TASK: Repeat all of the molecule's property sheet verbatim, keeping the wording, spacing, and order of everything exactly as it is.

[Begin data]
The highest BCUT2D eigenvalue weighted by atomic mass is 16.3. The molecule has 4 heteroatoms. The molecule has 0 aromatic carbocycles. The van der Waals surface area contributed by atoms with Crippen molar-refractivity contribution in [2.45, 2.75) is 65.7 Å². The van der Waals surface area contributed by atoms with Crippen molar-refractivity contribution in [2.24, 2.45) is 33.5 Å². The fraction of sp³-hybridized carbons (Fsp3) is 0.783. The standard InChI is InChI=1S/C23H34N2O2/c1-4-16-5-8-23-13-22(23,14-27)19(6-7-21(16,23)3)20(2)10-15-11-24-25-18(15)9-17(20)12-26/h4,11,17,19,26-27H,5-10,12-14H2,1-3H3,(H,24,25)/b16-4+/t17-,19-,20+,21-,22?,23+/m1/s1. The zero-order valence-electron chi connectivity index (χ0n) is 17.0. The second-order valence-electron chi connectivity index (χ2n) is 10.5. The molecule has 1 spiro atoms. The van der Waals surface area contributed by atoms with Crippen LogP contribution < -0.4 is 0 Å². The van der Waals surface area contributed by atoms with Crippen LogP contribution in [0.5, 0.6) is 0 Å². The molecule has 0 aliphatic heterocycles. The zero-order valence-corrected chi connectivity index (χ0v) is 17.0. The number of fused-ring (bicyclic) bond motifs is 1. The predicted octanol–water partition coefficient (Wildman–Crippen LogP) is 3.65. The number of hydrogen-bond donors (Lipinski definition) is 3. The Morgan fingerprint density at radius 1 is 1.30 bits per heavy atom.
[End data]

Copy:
The highest BCUT2D eigenvalue weighted by atomic mass is 16.3. The molecule has 4 heteroatoms. The molecule has 0 aromatic carbocycles. The van der Waals surface area contributed by atoms with Crippen molar-refractivity contribution in [2.45, 2.75) is 65.7 Å². The van der Waals surface area contributed by atoms with Crippen molar-refractivity contribution in [2.24, 2.45) is 33.5 Å². The fraction of sp³-hybridized carbons (Fsp3) is 0.783. The standard InChI is InChI=1S/C23H34N2O2/c1-4-16-5-8-23-13-22(23,14-27)19(6-7-21(16,23)3)20(2)10-15-11-24-25-18(15)9-17(20)12-26/h4,11,17,19,26-27H,5-10,12-14H2,1-3H3,(H,24,25)/b16-4+/t17-,19-,20+,21-,22?,23+/m1/s1. The zero-order valence-electron chi connectivity index (χ0n) is 17.0. The second-order valence-electron chi connectivity index (χ2n) is 10.5. The molecule has 1 spiro atoms. The van der Waals surface area contributed by atoms with Crippen LogP contribution < -0.4 is 0 Å². The van der Waals surface area contributed by atoms with Crippen LogP contribution in [0.5, 0.6) is 0 Å². The molecule has 0 aliphatic heterocycles. The zero-order valence-corrected chi connectivity index (χ0v) is 17.0. The number of fused-ring (bicyclic) bond motifs is 1. The predicted octanol–water partition coefficient (Wildman–Crippen LogP) is 3.65. The number of hydrogen-bond donors (Lipinski definition) is 3. The Morgan fingerprint density at radius 1 is 1.30 bits per heavy atom.